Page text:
It is imperative to strengthen our health facilities at the border points
Nigeria is once again on the high alert for another infectious disease and there are reasons to worry. For the second time in seven years, the Ebola Virus Disease (EVD) is the issue. Last Monday, the federal government alerted the country to the fresh outbreak of the virus in some neighbouring countries. “We shall keep a keen eye on it to avoid having to combat with the two deadly diseases at the same time. This is not a task for government alone but for all Nigerians and indeed all members of the public have a role to play,” said Secretary to the Government of the Federation and Chairman, Presidential Task Force on Covid-19, Boss Mustapha. We hope the government goes beyond mere rhetoric.
Against the background that in 2014, the highly infectious EVD claimed eight Nigerian lives and disrupted the peace of the country for several months, there is a cause for concern. At that time, the index case came from Mr. Patrick Sawyer, a Liberian-American whose memory many Nigerians are unlikely to forget in a hurry. We therefore hope that the health authorities in the country learnt sufficient lessons from that experience so that we do not go through such trauma again. It is particularly important given that we are in the middle of the Covid-19 pandemic that has claimed more than two million lives across the world.
Ebola is deadly because it kills victims within a week of infection, leaving little or no time for treatment. It also has most of the symptoms of malaria: fever, sore throat, headache, etc. The virus spreads by contact with infected blood and bodily fluids and it takes between two days to three weeks before the complete symptoms manifest. In most countries, public health experts emphasise the need to raise awareness on some of the risk factors and preventive measures. People are generally advised to avoid contact with blood and bodily fluids of those who are sick.
The campaigns on good personal hygiene and abstaining, if possible, from eating bush meat and cautious burial rites are important as preventive measures against EVD. Just as it is with Covid-19 protocols, those simple things could make a difference between life and death. Meanwhile, it is now imperative to strengthen our health facilities at the airports, seaports and other border points to put in check the transmission of Ebola virus by travellers from Ebola-threatened countries. Yet the current regime at our border posts does not suggest that we have the requisite capacity to prevent the spread of diseases. Given the challenge of managing Covid-19, the health authorities are already overstretched and ill-equipped to handle an Ebola Virus outbreak.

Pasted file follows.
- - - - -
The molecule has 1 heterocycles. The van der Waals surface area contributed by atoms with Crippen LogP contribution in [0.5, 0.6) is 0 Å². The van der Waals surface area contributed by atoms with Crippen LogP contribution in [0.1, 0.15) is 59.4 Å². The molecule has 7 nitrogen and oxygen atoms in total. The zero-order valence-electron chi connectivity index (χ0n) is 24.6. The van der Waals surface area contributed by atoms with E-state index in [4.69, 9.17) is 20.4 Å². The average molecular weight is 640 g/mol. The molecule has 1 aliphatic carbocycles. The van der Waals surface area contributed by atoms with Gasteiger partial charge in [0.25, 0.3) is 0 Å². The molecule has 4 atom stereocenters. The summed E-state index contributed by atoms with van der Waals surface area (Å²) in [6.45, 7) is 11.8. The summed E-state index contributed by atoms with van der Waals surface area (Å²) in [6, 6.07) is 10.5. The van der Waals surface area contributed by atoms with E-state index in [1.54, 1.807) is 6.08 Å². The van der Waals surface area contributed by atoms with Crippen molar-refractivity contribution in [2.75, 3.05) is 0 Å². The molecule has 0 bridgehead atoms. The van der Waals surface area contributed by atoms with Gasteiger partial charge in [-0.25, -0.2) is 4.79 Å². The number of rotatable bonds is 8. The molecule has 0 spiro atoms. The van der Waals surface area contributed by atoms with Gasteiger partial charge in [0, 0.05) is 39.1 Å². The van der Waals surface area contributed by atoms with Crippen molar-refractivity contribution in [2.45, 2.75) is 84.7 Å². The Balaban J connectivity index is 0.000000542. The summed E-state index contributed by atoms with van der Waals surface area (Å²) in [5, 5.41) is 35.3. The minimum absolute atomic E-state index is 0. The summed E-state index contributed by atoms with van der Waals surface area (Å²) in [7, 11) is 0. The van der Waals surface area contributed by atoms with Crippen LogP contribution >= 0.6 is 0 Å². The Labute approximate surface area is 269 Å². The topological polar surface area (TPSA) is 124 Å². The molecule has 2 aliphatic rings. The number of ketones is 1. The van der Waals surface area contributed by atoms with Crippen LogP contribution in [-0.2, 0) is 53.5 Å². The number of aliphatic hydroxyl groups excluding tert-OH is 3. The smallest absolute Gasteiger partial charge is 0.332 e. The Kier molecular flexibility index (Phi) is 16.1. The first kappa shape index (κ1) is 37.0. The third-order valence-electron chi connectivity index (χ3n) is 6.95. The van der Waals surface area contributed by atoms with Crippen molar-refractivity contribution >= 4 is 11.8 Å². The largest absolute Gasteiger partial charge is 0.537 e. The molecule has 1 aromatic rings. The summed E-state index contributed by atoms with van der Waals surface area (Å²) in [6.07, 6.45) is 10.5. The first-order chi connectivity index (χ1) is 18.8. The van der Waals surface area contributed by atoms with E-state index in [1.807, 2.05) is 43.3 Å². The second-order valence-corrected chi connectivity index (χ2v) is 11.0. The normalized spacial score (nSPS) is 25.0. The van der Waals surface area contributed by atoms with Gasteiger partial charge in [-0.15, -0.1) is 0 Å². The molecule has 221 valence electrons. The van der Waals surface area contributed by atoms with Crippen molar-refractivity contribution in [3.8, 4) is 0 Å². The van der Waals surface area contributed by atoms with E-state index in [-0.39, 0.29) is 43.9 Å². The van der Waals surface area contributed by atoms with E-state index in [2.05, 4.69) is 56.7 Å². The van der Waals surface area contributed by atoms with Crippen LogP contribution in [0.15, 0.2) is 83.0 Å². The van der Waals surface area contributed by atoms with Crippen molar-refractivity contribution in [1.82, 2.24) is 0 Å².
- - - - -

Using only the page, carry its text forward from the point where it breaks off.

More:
Instructively, the Nigeria Centre for Disease Control (NCDC) last Friday placed Nigeria at ‘moderate risk’ of the virus as Guinea battles the contagion. “The EVHDWG has carried out a risk assessment on the possibility of transmission of the virus to Nigeria. Given the proximity of Guinea to Nigeria and other West African countries as well as other indicators, Nigeria has been placed at moderate risk of an EVD outbreak. The outputs from this risk assessment are being used to initiate preparedness activities in-country,” NCDC said.
Although the U.S. Food and Drug Administration (FDA) approved the first Ebola vaccine in December 2019, the big pharmaceutical companies have not shown sufficient interest in rolling out any, perhaps because the spread is largely restricted to our continent. The implication is that for now, prevention remains the only remedy. It may therefore be important to roll out a comprehensive awareness campaign in major indigenous languages as parts of preventive strategies against another outbreak of EVD in Nigeria.